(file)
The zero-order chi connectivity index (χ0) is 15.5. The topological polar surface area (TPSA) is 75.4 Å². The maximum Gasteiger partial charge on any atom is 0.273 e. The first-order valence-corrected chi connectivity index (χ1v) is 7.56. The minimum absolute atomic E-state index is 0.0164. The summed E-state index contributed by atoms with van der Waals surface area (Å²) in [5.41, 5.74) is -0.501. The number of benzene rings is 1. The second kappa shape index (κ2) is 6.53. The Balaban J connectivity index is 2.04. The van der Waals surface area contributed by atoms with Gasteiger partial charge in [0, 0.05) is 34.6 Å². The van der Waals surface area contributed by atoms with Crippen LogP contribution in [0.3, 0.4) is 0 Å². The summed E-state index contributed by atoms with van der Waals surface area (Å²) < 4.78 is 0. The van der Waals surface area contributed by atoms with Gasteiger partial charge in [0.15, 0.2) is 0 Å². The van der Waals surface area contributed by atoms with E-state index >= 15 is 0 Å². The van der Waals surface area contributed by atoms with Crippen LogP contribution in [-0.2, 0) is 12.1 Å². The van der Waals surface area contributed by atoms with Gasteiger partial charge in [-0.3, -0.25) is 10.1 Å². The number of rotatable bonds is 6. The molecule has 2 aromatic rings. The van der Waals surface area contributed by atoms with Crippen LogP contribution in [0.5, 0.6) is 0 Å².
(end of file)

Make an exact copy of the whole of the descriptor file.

The zero-order chi connectivity index (χ0) is 15.5. The topological polar surface area (TPSA) is 75.4 Å². The maximum Gasteiger partial charge on any atom is 0.273 e. The first-order valence-corrected chi connectivity index (χ1v) is 7.56. The minimum absolute atomic E-state index is 0.0164. The summed E-state index contributed by atoms with van der Waals surface area (Å²) in [5.41, 5.74) is -0.501. The number of benzene rings is 1. The second kappa shape index (κ2) is 6.53. The Balaban J connectivity index is 2.04. The van der Waals surface area contributed by atoms with Gasteiger partial charge in [0, 0.05) is 34.6 Å². The van der Waals surface area contributed by atoms with Crippen LogP contribution in [0.3, 0.4) is 0 Å². The summed E-state index contributed by atoms with van der Waals surface area (Å²) < 4.78 is 0. The van der Waals surface area contributed by atoms with Gasteiger partial charge in [0.15, 0.2) is 0 Å². The van der Waals surface area contributed by atoms with E-state index >= 15 is 0 Å². The van der Waals surface area contributed by atoms with Crippen LogP contribution in [-0.2, 0) is 12.1 Å². The van der Waals surface area contributed by atoms with Gasteiger partial charge in [-0.3, -0.25) is 10.1 Å². The number of rotatable bonds is 6. The molecule has 2 aromatic rings. The van der Waals surface area contributed by atoms with Crippen LogP contribution in [0.5, 0.6) is 0 Å².